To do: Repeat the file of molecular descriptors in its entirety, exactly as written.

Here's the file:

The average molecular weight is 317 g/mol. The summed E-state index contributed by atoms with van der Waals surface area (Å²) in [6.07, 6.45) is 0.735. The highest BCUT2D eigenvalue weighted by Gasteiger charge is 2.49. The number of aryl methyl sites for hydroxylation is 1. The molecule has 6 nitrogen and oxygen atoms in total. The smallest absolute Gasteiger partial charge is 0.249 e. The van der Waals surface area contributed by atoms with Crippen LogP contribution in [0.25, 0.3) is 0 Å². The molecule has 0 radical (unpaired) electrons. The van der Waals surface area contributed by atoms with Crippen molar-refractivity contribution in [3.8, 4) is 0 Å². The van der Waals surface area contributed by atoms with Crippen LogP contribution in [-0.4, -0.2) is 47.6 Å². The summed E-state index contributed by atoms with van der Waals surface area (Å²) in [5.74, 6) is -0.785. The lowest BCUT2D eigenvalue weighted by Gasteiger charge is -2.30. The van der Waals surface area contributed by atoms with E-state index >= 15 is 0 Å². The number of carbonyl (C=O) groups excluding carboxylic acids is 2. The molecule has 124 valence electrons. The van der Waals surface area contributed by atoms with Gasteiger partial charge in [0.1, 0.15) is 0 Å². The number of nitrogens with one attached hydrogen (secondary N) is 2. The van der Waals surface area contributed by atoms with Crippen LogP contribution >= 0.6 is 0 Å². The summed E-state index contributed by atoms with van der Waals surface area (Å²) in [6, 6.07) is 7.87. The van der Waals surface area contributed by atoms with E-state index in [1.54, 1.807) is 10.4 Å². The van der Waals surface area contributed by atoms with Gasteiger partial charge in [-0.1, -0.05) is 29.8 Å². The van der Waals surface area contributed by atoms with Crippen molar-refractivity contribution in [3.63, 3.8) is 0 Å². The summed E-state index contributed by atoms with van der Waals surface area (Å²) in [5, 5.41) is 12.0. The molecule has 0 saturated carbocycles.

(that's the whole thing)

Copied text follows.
The average molecular weight is 317 g/mol. The summed E-state index contributed by atoms with van der Waals surface area (Å²) in [6.07, 6.45) is 0.735. The highest BCUT2D eigenvalue weighted by Gasteiger charge is 2.49. The number of aryl methyl sites for hydroxylation is 1. The molecule has 6 nitrogen and oxygen atoms in total. The smallest absolute Gasteiger partial charge is 0.249 e. The van der Waals surface area contributed by atoms with Crippen LogP contribution in [0.25, 0.3) is 0 Å². The molecule has 0 radical (unpaired) electrons. The van der Waals surface area contributed by atoms with Crippen molar-refractivity contribution in [3.8, 4) is 0 Å². The van der Waals surface area contributed by atoms with Crippen LogP contribution in [-0.4, -0.2) is 47.6 Å². The summed E-state index contributed by atoms with van der Waals surface area (Å²) in [5.74, 6) is -0.785. The lowest BCUT2D eigenvalue weighted by Gasteiger charge is -2.30. The van der Waals surface area contributed by atoms with E-state index >= 15 is 0 Å². The number of carbonyl (C=O) groups excluding carboxylic acids is 2. The molecule has 124 valence electrons. The van der Waals surface area contributed by atoms with Gasteiger partial charge in [0.1, 0.15) is 0 Å². The number of nitrogens with one attached hydrogen (secondary N) is 2. The van der Waals surface area contributed by atoms with Crippen LogP contribution >= 0.6 is 0 Å². The summed E-state index contributed by atoms with van der Waals surface area (Å²) in [6, 6.07) is 7.87. The van der Waals surface area contributed by atoms with E-state index in [1.54, 1.807) is 10.4 Å². The van der Waals surface area contributed by atoms with Gasteiger partial charge in [-0.1, -0.05) is 29.8 Å². The van der Waals surface area contributed by atoms with Crippen molar-refractivity contribution in [3.63, 3.8) is 0 Å². The summed E-state index contributed by atoms with van der Waals surface area (Å²) in [5, 5.41) is 12.0. The molecule has 0 saturated carbocycles.